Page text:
Let’s take a simple, descriptive sentence like “he had his main opponent arrested” and reverse engineer it. First, treat the sentence as composed of parts that could be replaced—“he” by “she” or “I”; “had” by “will have” or “could never”; “main” by “marginal”; “opponent” by “ally”; “arrested” by “executed” or “promoted.” We could right away see that the simplest sentence “contains,” as possibilities, dozens, even hundreds of other sentences. These sentences can be ranked in terms of their probabilities, given the original, sample sentence as a center around which the possible ones fluctuate. (They are all the things you didn’t say.) We can further treat the sample, central sentence as produced by or selected out of the narrowing of that field of probabilities, as a result of all the “paths” the sentence has, quantum-mechanics style, “always already” taken. This field-narrowing can be accomplished by converting the sentence back into the questions it might be answering: who had his main opponent arrested?; who did he have arrested?; which opponent did he have arrested?; what did he do to his main opponent?; etc. Each question would have emerged from a particular field of concern: everyone has been wondering what the president would do next, or what was going to happen to a prominent figure—the question opens up one or another concern. The entire field of probabilities is generated by the deferral of an imperative, one side of an imperative exchange that has been refused. The imperative is a set of expectations: be ready for what will happen to the main opponent/watch what the president will do next/look for that oppositional leader’s profile to be raised. Maintaining the expectations involves a kind of readiness—the sentence now relieves you from those imperative expectations by violating them at least in part and commands you to configure a new field.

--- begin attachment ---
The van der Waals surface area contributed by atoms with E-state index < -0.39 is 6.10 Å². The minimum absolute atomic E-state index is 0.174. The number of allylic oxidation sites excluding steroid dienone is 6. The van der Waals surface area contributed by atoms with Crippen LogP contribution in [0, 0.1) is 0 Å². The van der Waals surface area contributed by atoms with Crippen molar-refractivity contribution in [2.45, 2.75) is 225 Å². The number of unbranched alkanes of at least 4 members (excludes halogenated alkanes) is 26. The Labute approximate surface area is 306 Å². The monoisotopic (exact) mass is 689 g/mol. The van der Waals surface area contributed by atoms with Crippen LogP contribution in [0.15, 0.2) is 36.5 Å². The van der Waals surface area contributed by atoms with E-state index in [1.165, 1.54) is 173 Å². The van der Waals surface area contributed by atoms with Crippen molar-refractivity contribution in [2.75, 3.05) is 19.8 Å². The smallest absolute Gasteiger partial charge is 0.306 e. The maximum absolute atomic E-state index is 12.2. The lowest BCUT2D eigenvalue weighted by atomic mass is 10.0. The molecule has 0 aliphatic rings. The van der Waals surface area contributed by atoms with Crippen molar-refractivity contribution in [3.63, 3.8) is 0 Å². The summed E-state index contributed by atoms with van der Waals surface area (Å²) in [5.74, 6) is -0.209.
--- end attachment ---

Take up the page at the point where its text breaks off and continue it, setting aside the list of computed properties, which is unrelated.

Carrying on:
Keep in mind that we are focused on the utterance, not the topic of the sentence—on who is making the claim about the (presumed) leader, and not the leader himself—but also that there must be a line between the imperative obeyed, respectively, by the subject of the sentence, the utterer of the sentence, and the hearer of the sentence—such a line is a condition of intelligibility. Configuring a new field of expectations means generating a new field of probable sentences, of which we look for the one that best promises to maintain linguistic presence regardless of which expectations are realized, i.e., which allows us to thread the absolute imperative through a broader range of actual outcomes. We can identify that imperative by making the imperative represented by the sentence, the imperative obeyed by the utterer of the sentence, and the imperative obeyed by the “recipient” of the sentence “line up” more closely. We then make that imperative available for further iteration—it could turn out to be something like “become a marginal ally so as to accomplish what you would wish to as a main opponent.” The historical form of the absolute imperative will be a “remix” of the materials provided by the field of possible sentences: in this way, something that is imaginable and yet seems extremely unlikely can bolster a preparedness which grasps the broader reality but has failed catastrophically in some particular. Think of this thinking process as a maxim generating machine—the problem with generally true maxims, in politics and morals, is that without other maxims telling you how to apply them here and now, they’re really worthless. Originary programming is a kind of maxim assembly kit, making maxims adjustable for the occasion.